Dating websites for college graduates
Among the apps favored by college-age students are Tinder and Bumble. In discussing blog ideas around college life, I asked why so many students use dating apps when potential matches can be found in lit class, at the library and on line for the dining hall.
(Here is a link to a site that explains how Tinder works, and here is one that explains Bumble, which was started by a disaffected female founder of Tinder. In this piece, Gordon discusses the appeal of dating apps, focusing on a controversial new one for social elites, as defined by their colleges, careers and incomes.
Users are encouraged to submit high-quality photos to increase their odds of getting in.
Like with other apps, singles also choose geographic and age constraints.
For our purposes, “assortative mating” refers to people choosing to marry people like themselves.
These similarities can be race, religion, or relevantly, education level.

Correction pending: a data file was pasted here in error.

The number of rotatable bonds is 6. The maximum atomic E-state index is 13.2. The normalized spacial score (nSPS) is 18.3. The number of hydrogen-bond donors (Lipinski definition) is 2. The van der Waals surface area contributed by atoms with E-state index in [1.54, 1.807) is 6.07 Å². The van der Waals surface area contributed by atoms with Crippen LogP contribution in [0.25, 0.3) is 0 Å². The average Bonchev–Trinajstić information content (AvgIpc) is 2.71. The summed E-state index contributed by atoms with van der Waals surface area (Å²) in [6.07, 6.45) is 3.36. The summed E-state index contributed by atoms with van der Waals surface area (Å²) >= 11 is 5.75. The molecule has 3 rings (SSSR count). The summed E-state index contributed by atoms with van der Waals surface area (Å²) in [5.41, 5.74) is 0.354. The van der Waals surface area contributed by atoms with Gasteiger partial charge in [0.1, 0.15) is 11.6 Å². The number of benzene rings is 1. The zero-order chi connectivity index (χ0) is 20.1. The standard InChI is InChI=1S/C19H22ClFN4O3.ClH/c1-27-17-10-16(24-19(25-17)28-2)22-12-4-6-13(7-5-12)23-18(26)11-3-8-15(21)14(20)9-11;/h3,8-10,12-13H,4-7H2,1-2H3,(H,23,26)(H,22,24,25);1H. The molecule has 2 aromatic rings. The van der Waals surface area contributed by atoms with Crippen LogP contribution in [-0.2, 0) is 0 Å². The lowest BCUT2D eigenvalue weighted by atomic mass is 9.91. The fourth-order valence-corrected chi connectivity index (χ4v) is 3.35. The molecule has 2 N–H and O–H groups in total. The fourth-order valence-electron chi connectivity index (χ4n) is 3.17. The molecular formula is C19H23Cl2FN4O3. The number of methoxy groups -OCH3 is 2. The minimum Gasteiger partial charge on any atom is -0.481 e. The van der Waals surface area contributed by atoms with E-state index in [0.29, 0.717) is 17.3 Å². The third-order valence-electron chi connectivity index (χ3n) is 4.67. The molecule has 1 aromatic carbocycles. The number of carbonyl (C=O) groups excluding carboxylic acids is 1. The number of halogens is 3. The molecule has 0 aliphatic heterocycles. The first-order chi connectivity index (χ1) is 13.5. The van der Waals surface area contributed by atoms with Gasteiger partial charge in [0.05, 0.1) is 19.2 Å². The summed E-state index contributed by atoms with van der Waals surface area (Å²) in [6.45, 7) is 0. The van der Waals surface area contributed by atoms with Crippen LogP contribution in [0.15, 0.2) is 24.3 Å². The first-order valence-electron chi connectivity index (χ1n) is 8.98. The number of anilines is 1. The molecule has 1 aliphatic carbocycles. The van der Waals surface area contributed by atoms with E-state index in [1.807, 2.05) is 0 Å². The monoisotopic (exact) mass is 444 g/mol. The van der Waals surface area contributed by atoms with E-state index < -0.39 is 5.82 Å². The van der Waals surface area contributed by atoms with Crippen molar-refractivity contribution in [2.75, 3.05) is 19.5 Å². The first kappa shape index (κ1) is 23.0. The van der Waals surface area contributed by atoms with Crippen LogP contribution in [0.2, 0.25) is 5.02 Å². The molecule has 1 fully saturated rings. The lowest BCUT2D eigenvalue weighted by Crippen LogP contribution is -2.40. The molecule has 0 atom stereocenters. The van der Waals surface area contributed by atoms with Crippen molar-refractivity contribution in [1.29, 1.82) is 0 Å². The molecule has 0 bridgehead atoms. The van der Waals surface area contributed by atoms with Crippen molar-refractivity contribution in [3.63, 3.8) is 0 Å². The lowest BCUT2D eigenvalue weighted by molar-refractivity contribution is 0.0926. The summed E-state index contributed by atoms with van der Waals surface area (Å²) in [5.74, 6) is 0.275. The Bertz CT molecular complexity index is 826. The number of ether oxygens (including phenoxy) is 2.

Welcome to our reviews of the dating site for college graduates (also known as 24 year old dating 12 year old).
Check out our top 10 list below and follow our links to read our full in-depth review of each online dating site, alongside which you'll find costs and features lists, user reviews and videos to help you make the right choice.
Dating apps eliminate much of the gray area; you simply swipe right if you find the other person attractive. In addition to being superficial and provably racist, I argue they may also contribute to income inequality. By allowing users to tailor their preferences, these apps capitalize upon “assortative mating,” which has been linked to growing wealth disparities in this country.
It also helps that many of their matches attend good schools.
If you’re into beach houses and bachelor degrees, maybe Bumble is your move. When I first heard about the League dating app, I thought it was a joke.
The phenomenon makes sense; we meet and marry the people around us.
When you attend college, there’s a higher chance you will “mate” a fellow graduate.